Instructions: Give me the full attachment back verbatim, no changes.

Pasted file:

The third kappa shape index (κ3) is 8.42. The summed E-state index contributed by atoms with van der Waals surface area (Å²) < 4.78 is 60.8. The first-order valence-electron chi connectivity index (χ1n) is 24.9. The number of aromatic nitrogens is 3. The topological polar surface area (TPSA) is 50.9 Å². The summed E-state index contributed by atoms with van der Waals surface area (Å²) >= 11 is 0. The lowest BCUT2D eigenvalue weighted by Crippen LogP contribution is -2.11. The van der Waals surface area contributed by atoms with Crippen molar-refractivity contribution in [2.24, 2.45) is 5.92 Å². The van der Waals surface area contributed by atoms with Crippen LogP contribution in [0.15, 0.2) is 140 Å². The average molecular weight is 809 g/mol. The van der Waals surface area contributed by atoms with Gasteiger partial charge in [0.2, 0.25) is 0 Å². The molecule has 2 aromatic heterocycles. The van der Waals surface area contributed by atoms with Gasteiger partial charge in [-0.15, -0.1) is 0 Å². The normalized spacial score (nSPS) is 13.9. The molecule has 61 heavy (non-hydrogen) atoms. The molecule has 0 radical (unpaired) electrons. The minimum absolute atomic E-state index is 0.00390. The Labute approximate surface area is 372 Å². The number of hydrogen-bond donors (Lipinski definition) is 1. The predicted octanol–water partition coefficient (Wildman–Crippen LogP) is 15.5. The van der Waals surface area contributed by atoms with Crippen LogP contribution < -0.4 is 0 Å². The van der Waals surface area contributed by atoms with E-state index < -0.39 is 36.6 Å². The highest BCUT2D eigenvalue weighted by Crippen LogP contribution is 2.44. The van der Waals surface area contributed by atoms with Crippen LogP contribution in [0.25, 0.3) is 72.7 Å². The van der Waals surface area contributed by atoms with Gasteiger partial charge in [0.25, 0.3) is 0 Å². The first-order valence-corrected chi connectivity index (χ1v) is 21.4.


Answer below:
The third kappa shape index (κ3) is 8.42. The summed E-state index contributed by atoms with van der Waals surface area (Å²) < 4.78 is 60.8. The first-order valence-electron chi connectivity index (χ1n) is 24.9. The number of aromatic nitrogens is 3. The topological polar surface area (TPSA) is 50.9 Å². The summed E-state index contributed by atoms with van der Waals surface area (Å²) >= 11 is 0. The lowest BCUT2D eigenvalue weighted by Crippen LogP contribution is -2.11. The van der Waals surface area contributed by atoms with Crippen molar-refractivity contribution in [2.24, 2.45) is 5.92 Å². The van der Waals surface area contributed by atoms with Crippen LogP contribution in [0.15, 0.2) is 140 Å². The average molecular weight is 809 g/mol. The van der Waals surface area contributed by atoms with Gasteiger partial charge in [0.2, 0.25) is 0 Å². The molecule has 2 aromatic heterocycles. The van der Waals surface area contributed by atoms with Gasteiger partial charge in [-0.15, -0.1) is 0 Å². The normalized spacial score (nSPS) is 13.9. The molecule has 61 heavy (non-hydrogen) atoms. The molecule has 0 radical (unpaired) electrons. The minimum absolute atomic E-state index is 0.00390. The Labute approximate surface area is 372 Å². The number of hydrogen-bond donors (Lipinski definition) is 1. The predicted octanol–water partition coefficient (Wildman–Crippen LogP) is 15.5. The van der Waals surface area contributed by atoms with Crippen LogP contribution < -0.4 is 0 Å². The van der Waals surface area contributed by atoms with E-state index < -0.39 is 36.6 Å². The highest BCUT2D eigenvalue weighted by Crippen LogP contribution is 2.44. The van der Waals surface area contributed by atoms with Crippen LogP contribution in [0.25, 0.3) is 72.7 Å². The van der Waals surface area contributed by atoms with Gasteiger partial charge in [0.25, 0.3) is 0 Å². The first-order valence-corrected chi connectivity index (χ1v) is 21.4.